º BOB DYLAN, 1941-
Born Robert Zimmerman, Dylan grew up in Hibbing, went to the University of Minnesota for a brief time, then headed out to New York to become a star of the folk movement in the early 1960s with songs like "Blowin' in the Wind" and "The Times They Are A-Changin'." He is regarded by many as the greatest, and most influential, songwriter of the rock era.
WHOOPEE JOHN WILFAHRT, 1893-1961
Born in New Ulm, Wilfahrt led what came to be one of the premiere polka bands in the country. It was known to play more than 300 nights a year throughout the Midwest and by 1926 had recorded for national labels. In 1934, Whoopee John was the second act signed to the new label, Decca -- the first was Bing Crosby. The band had a more than 20-year standing engagement at the Deutsches Haus in St. Paul along with a nine-year run at the Marigold Ballroom in Minneapolis.
F. MELIUS CHRISTIANSEN, 1871-1955
Christiansen, a native of Norway, came to St. Olaf College to teach music and direct the band in 1903. In 1912 he established the St. Olaf Lutheran Choir and with it a tradition of choral excellence that exists to this day. With Christiansen as its leader, the choir toured extensively both nationally and internationally, receiving particular acclaim for its performances of a capella music.
EUGENE ORMANDY, 1899-1985
Musical director for the Minneapolis Symphony Orchestra (now the Minnesota Orchestra) from 1931 to 1936, Ormandy presided over some of the orchestra's premiere recordings. The quality and quantity of these recordings, done in Northrop Auditorium in 1934 and 1935, put the orchestra on the map internationally and provided a preview of what Ormandy would accomplish with the Philadelphia Orchestra.
DOMINICK ARGENTO, 1927-
Has called Minneapolis home since accepting a teaching job at the University of Minnesota in 1958. Argento has developed a distinguished career as a composer of opera and choral music. He was involved in writing music for early productions at the Guthrie Theatre and co-founded the Center Opera Company in 1963 (now the Minnesota Opera). In 1975 his song cycle "From the Diary of Virginia Woolf" won the Pulitzer Prize, and in 2004 he won a Grammy for "Casa Guidi."
In the mid-1980s the Replacements propelled the Minneapolis punk and underground rock scene onto the national stage. The band achieved critical acclaim on the strength of their sometimes brilliant, sometimes erratic performances and Paul Westerberg's songs -- a mix of anthems, rockers and catchy and sensitive pop songs. The Replacements' rebellious and ramshackle approach to the music business made it difficult for them to achieve commercial success but their music remains highly regarded and influential.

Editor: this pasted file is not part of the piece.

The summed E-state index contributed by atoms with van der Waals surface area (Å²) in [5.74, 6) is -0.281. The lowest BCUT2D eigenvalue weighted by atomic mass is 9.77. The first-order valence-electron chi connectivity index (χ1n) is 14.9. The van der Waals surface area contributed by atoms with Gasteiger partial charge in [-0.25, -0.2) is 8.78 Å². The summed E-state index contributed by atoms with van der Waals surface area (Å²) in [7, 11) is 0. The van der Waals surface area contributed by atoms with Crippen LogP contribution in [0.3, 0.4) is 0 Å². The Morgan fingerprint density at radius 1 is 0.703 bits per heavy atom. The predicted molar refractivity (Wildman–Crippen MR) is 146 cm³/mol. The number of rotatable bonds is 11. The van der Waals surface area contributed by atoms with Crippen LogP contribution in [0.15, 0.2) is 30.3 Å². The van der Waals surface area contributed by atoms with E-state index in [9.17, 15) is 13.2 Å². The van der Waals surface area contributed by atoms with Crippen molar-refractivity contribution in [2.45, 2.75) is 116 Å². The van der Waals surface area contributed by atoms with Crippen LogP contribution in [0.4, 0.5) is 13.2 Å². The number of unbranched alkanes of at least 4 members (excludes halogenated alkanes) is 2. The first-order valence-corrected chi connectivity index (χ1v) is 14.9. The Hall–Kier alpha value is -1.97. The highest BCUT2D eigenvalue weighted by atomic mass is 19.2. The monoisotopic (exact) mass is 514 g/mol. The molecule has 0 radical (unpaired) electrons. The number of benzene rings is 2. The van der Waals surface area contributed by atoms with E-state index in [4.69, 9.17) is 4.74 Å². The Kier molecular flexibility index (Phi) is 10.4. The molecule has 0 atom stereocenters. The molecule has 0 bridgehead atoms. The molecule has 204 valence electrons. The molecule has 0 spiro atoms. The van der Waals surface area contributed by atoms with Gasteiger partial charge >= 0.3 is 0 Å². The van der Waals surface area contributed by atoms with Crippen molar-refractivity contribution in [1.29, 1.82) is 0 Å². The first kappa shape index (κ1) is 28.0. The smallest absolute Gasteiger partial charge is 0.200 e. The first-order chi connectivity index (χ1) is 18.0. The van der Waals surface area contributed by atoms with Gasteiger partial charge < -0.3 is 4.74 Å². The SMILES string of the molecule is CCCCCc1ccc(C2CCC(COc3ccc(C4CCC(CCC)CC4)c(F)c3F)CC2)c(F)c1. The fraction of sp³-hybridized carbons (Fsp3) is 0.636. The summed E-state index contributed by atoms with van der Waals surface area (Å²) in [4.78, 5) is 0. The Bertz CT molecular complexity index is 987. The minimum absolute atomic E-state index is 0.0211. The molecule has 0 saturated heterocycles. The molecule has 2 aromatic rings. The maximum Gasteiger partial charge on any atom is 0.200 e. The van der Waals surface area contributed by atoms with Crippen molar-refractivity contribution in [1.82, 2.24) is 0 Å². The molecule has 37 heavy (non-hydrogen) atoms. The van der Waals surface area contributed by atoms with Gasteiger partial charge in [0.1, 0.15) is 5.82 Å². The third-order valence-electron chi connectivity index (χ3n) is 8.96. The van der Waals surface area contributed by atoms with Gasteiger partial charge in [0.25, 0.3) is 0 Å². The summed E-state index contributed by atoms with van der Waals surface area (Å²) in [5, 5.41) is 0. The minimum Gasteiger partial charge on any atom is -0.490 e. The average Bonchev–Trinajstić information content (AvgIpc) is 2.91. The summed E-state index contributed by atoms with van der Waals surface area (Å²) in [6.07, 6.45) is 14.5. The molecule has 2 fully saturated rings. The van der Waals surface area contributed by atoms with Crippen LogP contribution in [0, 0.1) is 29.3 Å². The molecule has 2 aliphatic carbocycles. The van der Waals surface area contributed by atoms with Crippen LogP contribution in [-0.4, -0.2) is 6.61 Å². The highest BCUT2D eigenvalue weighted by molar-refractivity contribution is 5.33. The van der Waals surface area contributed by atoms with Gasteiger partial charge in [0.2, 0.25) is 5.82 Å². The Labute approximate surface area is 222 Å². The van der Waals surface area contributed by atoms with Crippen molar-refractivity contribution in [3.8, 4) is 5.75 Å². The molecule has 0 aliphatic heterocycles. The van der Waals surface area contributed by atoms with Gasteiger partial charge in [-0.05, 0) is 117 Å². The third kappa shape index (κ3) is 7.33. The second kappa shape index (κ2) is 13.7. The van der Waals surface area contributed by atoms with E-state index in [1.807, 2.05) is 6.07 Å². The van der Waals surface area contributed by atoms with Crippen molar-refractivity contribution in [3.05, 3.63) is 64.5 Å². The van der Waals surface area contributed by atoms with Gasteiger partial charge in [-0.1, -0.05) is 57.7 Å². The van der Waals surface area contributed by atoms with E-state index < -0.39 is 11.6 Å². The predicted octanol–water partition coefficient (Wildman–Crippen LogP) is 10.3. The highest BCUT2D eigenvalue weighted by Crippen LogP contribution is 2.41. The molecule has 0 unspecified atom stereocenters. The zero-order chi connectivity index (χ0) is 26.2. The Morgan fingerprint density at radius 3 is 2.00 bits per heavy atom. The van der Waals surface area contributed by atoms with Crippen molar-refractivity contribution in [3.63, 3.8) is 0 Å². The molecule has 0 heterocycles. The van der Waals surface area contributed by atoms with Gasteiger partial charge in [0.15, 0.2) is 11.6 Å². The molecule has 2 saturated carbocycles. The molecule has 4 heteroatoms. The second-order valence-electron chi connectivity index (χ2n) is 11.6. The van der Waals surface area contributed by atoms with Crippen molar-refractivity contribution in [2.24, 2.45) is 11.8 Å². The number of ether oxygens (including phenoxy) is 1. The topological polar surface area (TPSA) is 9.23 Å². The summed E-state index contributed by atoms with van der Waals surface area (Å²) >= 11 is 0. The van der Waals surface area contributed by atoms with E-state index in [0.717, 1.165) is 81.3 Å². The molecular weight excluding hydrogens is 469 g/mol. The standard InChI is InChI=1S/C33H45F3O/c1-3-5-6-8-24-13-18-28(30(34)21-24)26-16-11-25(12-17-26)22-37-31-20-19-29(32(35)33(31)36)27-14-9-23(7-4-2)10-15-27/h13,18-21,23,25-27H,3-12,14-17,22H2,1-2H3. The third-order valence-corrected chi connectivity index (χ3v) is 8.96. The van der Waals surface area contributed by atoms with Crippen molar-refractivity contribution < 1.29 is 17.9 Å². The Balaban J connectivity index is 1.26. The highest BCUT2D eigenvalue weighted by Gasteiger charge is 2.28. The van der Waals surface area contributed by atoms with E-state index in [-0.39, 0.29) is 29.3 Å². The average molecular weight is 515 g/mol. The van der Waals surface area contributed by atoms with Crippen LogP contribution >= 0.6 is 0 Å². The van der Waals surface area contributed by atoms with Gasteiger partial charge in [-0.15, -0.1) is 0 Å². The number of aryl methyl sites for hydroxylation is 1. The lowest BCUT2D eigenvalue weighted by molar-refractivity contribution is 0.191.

Ø PRINCE, 1958-
Minneapolis-born and -raised Prince Roger Nelson became an international superstar with the Grammy and Oscar winning 1984 movie and soundtrack, "Purple Rain." A genius musician and dazzling performer, Prince has written, arranged and produced music in a variety of styles -- pop, rock, funk, soul, jazz -- with remarkable skill.
JIMMY JAM AND TERRY LEWIS
Working in their Flyte Tyme Studio in south Minneapolis and later Edina, Jimmy Jam and Terry Lewis became the most successful production duo in contemporary music history. Since the mid-1980s they have charted numerous Billboard pop and R&B No. 1 songs, won several Grammys and worked with some of the biggest names in music -- Janet Jackson, Boyz II Men, Mary J. Blige, Mariah Carey and Sting.
Atmosphere, principally rapper Slug (Sean Daley) and a DJ/producer Ant (Anthony Davis), emerged in the mid-1990s to legitimize the Twin Cities hip-hop music scene. Their laid-back sound, encompassing indie rock and old-school rap, along with Slug's personal lyrics, have made them one of the most prominent indie hip-hop groups in the world.
The sisters, Patty, Maxene and Laverne, grew up in Minneapolis and became one of the most popular groups of all time. Their 46 top 10 Billboard hits include "Don't Sit Under the Apple Tree (With Anyone Else But Me)" and "Boogie Woogie Bugle Boy (Of Company B)." They entertained Allied forces during Word War II and toured with most of the major big bands, including Glenn Miller, Benny Goodman and Guy Lombardo. The Andrews sisters also appeared in 17 Hollywood movies, including several with Abbott and Costello.